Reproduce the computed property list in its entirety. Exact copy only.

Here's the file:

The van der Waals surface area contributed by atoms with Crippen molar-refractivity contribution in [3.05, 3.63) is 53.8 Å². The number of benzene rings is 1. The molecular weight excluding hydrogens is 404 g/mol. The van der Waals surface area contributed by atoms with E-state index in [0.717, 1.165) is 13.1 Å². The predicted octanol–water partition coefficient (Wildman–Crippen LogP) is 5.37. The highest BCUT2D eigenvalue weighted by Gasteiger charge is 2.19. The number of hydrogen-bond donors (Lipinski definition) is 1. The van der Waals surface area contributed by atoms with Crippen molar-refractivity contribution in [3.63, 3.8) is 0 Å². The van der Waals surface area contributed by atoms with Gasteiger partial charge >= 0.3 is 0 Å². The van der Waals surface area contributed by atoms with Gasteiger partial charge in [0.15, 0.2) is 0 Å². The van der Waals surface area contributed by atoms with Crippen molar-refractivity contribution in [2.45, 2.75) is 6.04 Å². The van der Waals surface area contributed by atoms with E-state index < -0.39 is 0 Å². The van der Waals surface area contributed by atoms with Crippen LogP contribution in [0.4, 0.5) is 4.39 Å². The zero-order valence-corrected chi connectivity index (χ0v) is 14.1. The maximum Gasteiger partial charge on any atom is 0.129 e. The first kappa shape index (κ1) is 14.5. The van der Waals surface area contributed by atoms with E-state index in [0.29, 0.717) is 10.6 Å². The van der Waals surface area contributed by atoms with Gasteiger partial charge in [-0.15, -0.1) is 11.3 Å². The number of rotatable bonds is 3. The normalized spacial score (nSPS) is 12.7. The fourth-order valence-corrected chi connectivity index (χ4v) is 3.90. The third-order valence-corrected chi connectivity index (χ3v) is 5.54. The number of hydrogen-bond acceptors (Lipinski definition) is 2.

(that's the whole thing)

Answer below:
The van der Waals surface area contributed by atoms with Crippen molar-refractivity contribution in [3.05, 3.63) is 53.8 Å². The number of benzene rings is 1. The molecular weight excluding hydrogens is 404 g/mol. The van der Waals surface area contributed by atoms with E-state index in [0.717, 1.165) is 13.1 Å². The predicted octanol–water partition coefficient (Wildman–Crippen LogP) is 5.37. The highest BCUT2D eigenvalue weighted by Gasteiger charge is 2.19. The number of hydrogen-bond donors (Lipinski definition) is 1. The van der Waals surface area contributed by atoms with Crippen molar-refractivity contribution in [3.63, 3.8) is 0 Å². The van der Waals surface area contributed by atoms with Gasteiger partial charge >= 0.3 is 0 Å². The van der Waals surface area contributed by atoms with Gasteiger partial charge in [0.15, 0.2) is 0 Å². The van der Waals surface area contributed by atoms with Crippen molar-refractivity contribution in [2.45, 2.75) is 6.04 Å². The van der Waals surface area contributed by atoms with E-state index < -0.39 is 0 Å². The van der Waals surface area contributed by atoms with Crippen LogP contribution in [0.4, 0.5) is 4.39 Å². The zero-order valence-corrected chi connectivity index (χ0v) is 14.1. The maximum Gasteiger partial charge on any atom is 0.129 e. The first kappa shape index (κ1) is 14.5. The van der Waals surface area contributed by atoms with E-state index in [0.29, 0.717) is 10.6 Å². The van der Waals surface area contributed by atoms with Gasteiger partial charge in [-0.15, -0.1) is 11.3 Å². The number of rotatable bonds is 3. The normalized spacial score (nSPS) is 12.7. The fourth-order valence-corrected chi connectivity index (χ4v) is 3.90. The third-order valence-corrected chi connectivity index (χ3v) is 5.54. The number of hydrogen-bond acceptors (Lipinski definition) is 2.